Cannabinoid refers to naturally occurring or synthetic molecules mimicking the activity of plant-derived cannabinoids from Cannabis Sativa. Two types of cannabinoid receptors have been so far identified in the body, named CB1 and CB2. Discovery of cannabinoid receptors (CBr) lead to the finding of endogenous agonists for these receptors called endocannabinoids (EC). EC are derived from arachidonic acid, arachidonoylethanolamide (anandamide), and 2-arachidonoyl glycerol (2-AG), synthesized on-demand post-synaptically and released in response to the entry of calcium ions. These EC in combination with the two known CBr constitute the endocannabinoid system (ECS). In the central nervous system (CNS), CB1 is overwhelmingly represented over CB2 and particularly abundant in cortical regions, the hippocampus, cerebellum and basal ganglia while CB2 may be restricted to microglia or neurons in the brainstem  and cerebellum. Deactivation of the EC is due to a rapid enzymatic degradation in the synaptic cleft or after membrane transport. The ECS is thought to be a neuromodulator and an immunomodulator. In the CNS, the ECS can influence food intake, endocrine release, motor control, cognitive processes, emotions and perception. Cannabinoids treatment has been shown to be neuroprotective under many experimental conditions. Drugs that manipulate the ECS are currently evaluated in various diseases ranging from cancer to AIDS for their peripheral analgesic and immunosuppressive properties. Their anti-inflammatory actions may make them useful in the treatment of multiple sclerosis, Parkinson’s disease and AD. Very little in vivo evidence to support the use of EC receptor agonists has been reported, although in vitro studies have found evidence for their anti-inflammatory effectiveness. Our recent work demonstrated the anti-inflammatory effect of a chronic treatment of a low dose of the CBr agonist WIN-55,212-2 (without psychoactive effects) on the consequences of chronic neuroinflammation induced by the infusion of LPS into the 4th ventricle of young rats. Moreover, that same anti-inflammatory effect was found using a non-psychoactive dose given by slow subcutaneous infusion of WIN-55,212-2 to healthy aged rats; these rats also demonstrated improved spatial memory. Our ongoing work in aged rats has shown that treatment with the CBr agonist WIN-55,212-2 increases neurogenesis in the hippocampus. Our preliminary data suggest that the neurogenic and anti-inflammatory effects in aged rats are due to the agonist/antagonist properties of WIN-55,212-2 at multiple receptors.”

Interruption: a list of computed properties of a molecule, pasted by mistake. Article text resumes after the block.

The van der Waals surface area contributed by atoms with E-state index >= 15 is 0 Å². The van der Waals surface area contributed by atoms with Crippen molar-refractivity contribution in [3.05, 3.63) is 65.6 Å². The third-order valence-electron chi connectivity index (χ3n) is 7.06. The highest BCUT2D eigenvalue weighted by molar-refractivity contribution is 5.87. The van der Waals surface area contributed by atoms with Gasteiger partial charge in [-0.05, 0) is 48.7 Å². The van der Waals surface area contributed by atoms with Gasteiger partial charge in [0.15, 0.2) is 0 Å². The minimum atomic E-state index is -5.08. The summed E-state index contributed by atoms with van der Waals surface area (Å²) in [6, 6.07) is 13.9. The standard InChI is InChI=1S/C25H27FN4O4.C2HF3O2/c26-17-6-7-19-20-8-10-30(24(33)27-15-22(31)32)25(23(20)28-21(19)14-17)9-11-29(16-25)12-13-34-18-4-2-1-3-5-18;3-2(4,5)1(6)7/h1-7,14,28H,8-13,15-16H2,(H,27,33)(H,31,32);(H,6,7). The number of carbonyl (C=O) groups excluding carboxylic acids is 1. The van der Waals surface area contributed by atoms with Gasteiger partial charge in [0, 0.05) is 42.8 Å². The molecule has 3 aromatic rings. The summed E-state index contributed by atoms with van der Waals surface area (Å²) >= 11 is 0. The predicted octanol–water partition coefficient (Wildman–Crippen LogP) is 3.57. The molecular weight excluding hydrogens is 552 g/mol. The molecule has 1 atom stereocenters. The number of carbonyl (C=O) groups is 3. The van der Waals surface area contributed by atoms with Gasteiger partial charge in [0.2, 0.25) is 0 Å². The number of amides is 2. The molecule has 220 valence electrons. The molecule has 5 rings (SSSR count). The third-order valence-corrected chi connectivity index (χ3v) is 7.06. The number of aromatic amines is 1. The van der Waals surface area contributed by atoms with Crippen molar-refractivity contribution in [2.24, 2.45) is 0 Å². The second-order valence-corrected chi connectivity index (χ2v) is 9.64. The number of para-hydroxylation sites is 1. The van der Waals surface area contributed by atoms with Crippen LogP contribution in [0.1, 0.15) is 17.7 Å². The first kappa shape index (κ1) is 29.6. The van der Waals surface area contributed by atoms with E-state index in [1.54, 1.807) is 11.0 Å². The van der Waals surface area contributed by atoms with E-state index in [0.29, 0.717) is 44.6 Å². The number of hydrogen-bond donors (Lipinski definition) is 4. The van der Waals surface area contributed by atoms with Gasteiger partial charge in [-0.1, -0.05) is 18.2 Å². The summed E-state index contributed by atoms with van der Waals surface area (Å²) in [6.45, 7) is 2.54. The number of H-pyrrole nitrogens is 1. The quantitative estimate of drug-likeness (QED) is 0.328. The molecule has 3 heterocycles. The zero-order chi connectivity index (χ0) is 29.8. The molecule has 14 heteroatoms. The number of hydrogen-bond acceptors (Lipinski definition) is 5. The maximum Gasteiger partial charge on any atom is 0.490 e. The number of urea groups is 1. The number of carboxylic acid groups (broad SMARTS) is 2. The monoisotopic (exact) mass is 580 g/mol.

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Cannabinoids, Endocannabinoids, and Related Analogs in Inflammation.